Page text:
I am also curious as to how these fonts work. They are not using a layout, and when I change the fonts on my host system, the changes are not shown in /usr/share/fonts. I assume this is an implementation of @jamesh’s proposal here: Desktop: allow access to host system fonts

At the moment I have tried wine and wine64, both from the archives, from winehq and from the wine-platform-5-stable snap. They all show the same behavior:

With vanilla wine, the snap can memory map the fonts in strict mode. However, if I run the application after I install the gdiplus.dll library from Microsoft, memory maps are denied by apparmor. Other Microsoft libraries don’t seem to have that problem, it’s only happening with gdiplus.dll from what I’ve tested.

This seems to point in the direction that somehow gdiplus.dll turns on the READ_IMPLIES_X personality bit of the wine process, but I can’t really test that theory because I didn’t find a way to see the personality bits of a running process. (Are personality bits a Linux thing? Are they an apparmor thing? I couldn’t find much documentation about personality bits.)

Given that gdiplus.dll is not an elf binary, I also can’t test if it has the executable-stack flag. I don’t know if Windows binaries even have executable-stack flags. :thinking: I understand that this might be going too deep into Wine territory, but I’m hoping I can at least find a way to conclusively say the READ_IMPLIES_X personality is the issue, what sets that personality and why, so I know what to ask the Wine devs. Given that many wine applications require gdiplus.dll from Microsoft, I’d like to investigate this further and see if we can fix it somehow…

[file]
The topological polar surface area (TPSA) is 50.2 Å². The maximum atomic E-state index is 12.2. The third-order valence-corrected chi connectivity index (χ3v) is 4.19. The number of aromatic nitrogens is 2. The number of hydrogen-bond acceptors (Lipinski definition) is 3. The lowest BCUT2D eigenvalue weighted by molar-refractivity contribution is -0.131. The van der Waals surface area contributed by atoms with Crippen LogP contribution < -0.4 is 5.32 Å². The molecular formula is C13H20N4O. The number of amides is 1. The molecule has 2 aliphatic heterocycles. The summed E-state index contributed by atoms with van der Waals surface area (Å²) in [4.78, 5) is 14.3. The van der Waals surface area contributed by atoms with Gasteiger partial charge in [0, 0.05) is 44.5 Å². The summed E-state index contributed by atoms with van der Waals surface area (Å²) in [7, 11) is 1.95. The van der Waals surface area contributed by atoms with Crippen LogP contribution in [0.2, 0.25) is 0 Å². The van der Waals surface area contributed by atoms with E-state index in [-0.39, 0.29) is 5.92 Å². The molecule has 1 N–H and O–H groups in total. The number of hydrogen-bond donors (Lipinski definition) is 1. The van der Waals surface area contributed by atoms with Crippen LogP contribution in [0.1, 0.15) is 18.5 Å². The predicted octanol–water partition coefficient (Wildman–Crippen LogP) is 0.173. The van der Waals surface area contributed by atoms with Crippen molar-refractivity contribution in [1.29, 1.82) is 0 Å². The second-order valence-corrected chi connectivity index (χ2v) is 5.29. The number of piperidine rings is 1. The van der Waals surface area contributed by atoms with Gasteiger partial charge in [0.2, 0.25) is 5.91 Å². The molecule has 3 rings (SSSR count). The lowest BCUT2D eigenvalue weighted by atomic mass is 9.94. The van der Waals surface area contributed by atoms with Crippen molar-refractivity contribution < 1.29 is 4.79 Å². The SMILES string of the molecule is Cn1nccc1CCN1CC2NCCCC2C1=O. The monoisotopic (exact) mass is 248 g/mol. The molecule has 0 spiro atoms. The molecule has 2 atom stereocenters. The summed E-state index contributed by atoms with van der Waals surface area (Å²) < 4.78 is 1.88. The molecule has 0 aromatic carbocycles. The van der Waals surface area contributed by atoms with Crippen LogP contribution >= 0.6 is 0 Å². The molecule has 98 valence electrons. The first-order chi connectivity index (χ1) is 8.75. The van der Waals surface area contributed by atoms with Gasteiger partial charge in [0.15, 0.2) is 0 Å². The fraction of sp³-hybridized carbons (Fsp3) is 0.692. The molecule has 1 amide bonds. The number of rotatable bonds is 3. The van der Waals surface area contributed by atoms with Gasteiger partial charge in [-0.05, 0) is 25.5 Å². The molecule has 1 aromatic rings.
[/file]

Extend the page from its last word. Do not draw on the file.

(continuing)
Ah yes, snap run --shell something.that-plugs-desktop does end up with the fonts in /usr/share/fonts. Thank you for reminding me about that.

Very interesting :slight_smile:

There are likely equivalents in other operating systems, but there is a “personality” syscall you can read about in ‘man personality’.

You can read the personality at /proc/<pid>/personality to see if READ_IMPLIES_X is set (you may need root to read it). You’ll need to look in /usr/include/sys/personality.h (provided by libc6-dev-i386 on Ubuntu). The setarch command might be handy (eg, sudo setarch i386 -F -- cat /proc/self/personality) and while it specifies the -X for READ_IMPLIES_X, it doesn’t seem to do anything here.